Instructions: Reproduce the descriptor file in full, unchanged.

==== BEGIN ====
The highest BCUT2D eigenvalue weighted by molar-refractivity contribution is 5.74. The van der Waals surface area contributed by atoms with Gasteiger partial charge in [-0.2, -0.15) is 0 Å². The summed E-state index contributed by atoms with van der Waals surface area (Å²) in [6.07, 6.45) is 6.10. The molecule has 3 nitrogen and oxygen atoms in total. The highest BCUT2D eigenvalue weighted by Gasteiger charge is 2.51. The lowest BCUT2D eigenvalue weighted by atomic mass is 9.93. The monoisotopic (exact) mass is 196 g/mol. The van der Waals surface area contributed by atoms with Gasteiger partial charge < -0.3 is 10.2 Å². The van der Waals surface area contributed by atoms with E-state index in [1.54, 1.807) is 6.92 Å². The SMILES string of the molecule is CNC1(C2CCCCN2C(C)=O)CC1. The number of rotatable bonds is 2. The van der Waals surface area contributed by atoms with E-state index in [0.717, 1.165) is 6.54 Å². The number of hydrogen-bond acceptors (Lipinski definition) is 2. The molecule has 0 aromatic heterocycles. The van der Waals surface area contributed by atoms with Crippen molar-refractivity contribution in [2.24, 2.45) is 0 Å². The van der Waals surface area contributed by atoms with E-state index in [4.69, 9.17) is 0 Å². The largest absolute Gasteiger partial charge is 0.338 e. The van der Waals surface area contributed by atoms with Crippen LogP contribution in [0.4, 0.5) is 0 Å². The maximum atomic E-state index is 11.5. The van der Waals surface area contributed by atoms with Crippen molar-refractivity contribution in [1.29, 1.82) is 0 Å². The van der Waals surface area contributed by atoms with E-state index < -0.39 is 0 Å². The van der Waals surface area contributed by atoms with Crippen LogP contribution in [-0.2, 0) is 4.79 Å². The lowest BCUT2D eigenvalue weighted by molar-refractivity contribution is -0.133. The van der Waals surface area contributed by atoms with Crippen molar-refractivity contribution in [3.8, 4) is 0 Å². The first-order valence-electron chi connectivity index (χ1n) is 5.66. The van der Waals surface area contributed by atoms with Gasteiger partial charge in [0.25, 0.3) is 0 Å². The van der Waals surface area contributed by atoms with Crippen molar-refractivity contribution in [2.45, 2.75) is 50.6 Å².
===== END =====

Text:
The highest BCUT2D eigenvalue weighted by molar-refractivity contribution is 5.74. The van der Waals surface area contributed by atoms with Gasteiger partial charge in [-0.2, -0.15) is 0 Å². The summed E-state index contributed by atoms with van der Waals surface area (Å²) in [6.07, 6.45) is 6.10. The molecule has 3 nitrogen and oxygen atoms in total. The highest BCUT2D eigenvalue weighted by Gasteiger charge is 2.51. The lowest BCUT2D eigenvalue weighted by atomic mass is 9.93. The monoisotopic (exact) mass is 196 g/mol. The van der Waals surface area contributed by atoms with Gasteiger partial charge < -0.3 is 10.2 Å². The van der Waals surface area contributed by atoms with E-state index in [1.54, 1.807) is 6.92 Å². The SMILES string of the molecule is CNC1(C2CCCCN2C(C)=O)CC1. The number of rotatable bonds is 2. The van der Waals surface area contributed by atoms with E-state index in [0.717, 1.165) is 6.54 Å². The number of hydrogen-bond acceptors (Lipinski definition) is 2. The molecule has 0 aromatic heterocycles. The van der Waals surface area contributed by atoms with Crippen molar-refractivity contribution in [2.24, 2.45) is 0 Å². The van der Waals surface area contributed by atoms with E-state index in [4.69, 9.17) is 0 Å². The largest absolute Gasteiger partial charge is 0.338 e. The van der Waals surface area contributed by atoms with Crippen LogP contribution in [0.4, 0.5) is 0 Å². The maximum atomic E-state index is 11.5. The van der Waals surface area contributed by atoms with Crippen molar-refractivity contribution in [1.29, 1.82) is 0 Å². The van der Waals surface area contributed by atoms with E-state index < -0.39 is 0 Å². The van der Waals surface area contributed by atoms with Crippen LogP contribution in [-0.2, 0) is 4.79 Å². The lowest BCUT2D eigenvalue weighted by molar-refractivity contribution is -0.133. The van der Waals surface area contributed by atoms with Crippen molar-refractivity contribution in [3.8, 4) is 0 Å². The first-order valence-electron chi connectivity index (χ1n) is 5.66. The van der Waals surface area contributed by atoms with Gasteiger partial charge in [0.25, 0.3) is 0 Å². The van der Waals surface area contributed by atoms with Crippen molar-refractivity contribution in [2.45, 2.75) is 50.6 Å².